According to the Society for Human Resource Management (SHRM)’s benchmarking data, the average cost to hire an individual is $4,700. But this is not a fixed number. An organization might end up spending as much as three to four times the position’s salary to hire the ideal candidate.
Besides the monetary costs, hiring also involves indirect costs, such as monopolizing the time and energy of human resources (HR) leaders and departmental managers.
Since hiring a new team member is a significant business investment, this is a process that can’t be rushed. But the time taken to interview and screen potential candidates gives way to competition costs.
Competition costs, though an indirect cost, have financial ramifications as an organization stands to lose a great candidate midway through the hiring process. So how can HR leaders reduce time and fast-track the overall hiring process? By undergoing interview training to assess candidate potential the right way.
Should HR Leaders Receive Interview Training?
HRs are strategic business leaders. To that end, they juggle a multitude of responsibilities on a day-to-day basis, including:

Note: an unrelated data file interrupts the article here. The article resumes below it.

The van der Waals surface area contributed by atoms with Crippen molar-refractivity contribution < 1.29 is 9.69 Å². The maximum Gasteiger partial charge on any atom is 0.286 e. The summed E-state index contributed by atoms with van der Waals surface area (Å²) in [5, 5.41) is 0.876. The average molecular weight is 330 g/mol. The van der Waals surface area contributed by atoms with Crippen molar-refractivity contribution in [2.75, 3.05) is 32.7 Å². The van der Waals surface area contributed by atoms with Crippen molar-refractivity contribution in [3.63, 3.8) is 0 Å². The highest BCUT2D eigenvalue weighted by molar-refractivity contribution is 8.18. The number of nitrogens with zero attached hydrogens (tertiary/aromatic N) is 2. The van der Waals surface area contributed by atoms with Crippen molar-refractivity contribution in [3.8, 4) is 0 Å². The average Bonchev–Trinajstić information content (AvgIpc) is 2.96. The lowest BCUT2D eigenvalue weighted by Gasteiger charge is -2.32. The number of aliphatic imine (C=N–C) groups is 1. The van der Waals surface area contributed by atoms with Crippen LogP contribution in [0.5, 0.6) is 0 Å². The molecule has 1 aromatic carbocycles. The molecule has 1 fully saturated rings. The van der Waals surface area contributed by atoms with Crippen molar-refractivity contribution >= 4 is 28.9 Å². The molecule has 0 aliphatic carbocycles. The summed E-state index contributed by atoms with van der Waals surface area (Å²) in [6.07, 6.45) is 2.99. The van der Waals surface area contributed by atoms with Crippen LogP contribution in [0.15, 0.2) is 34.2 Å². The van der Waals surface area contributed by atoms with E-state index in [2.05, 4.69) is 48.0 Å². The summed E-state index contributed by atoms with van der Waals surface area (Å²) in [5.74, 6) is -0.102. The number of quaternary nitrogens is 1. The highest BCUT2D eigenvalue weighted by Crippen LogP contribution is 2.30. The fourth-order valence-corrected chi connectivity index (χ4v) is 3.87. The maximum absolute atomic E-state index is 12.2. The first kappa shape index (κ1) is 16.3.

- Supporting performance management.
- Retaining employees.
- Recruiting talent.
- At times, handling new hire training and development activities for existing employees (if no learning and development department exists).
- Managing employee benefits.
- Taking disciplinary actions.
- Maintaining employee-employer relations.
- Cultivating a positive work environment.
HR leaders also serve as an organization’s morale boosters, “unofficial therapists” and cheerleaders. It also falls under their purview to identify vital talent gaps in their organization and maximize the internal talent pool while keeping an eye out for external talent to address any critical talent issues.
But is that enough to bridge the gap between demand for talent and talent availability? Not quite.
Over one-half of chief human resources officers (CHROs) reported that their organization is facing a critical talent shortage. More importantly, only a mere 19% of them are equipped to fill the gap. Given an unprecedented demand for talent, changing employee preferences and evolving ambitions of millennials, there’s a talent shortage. Thus eliciting a war for talent.
In this war for talent, HRs must partner with executives and organizational leaders to salvage and manage present and future talent risks. To be on the winning side, HR leaders need to shorten the recruiting funnel and assess candidate potential right off the bat.
Reducing the time to hire will give businesses a competitive edge, since 65% of organizations lose candidates due to their long recruitment process. But how can they achieve this? They can achieve this and more by undergoing interview training to enhance the efficacy of their interview process and effectively gauge a candidate’s potential.
4 Ways To Train HR Leaders on Effective Interview Techniques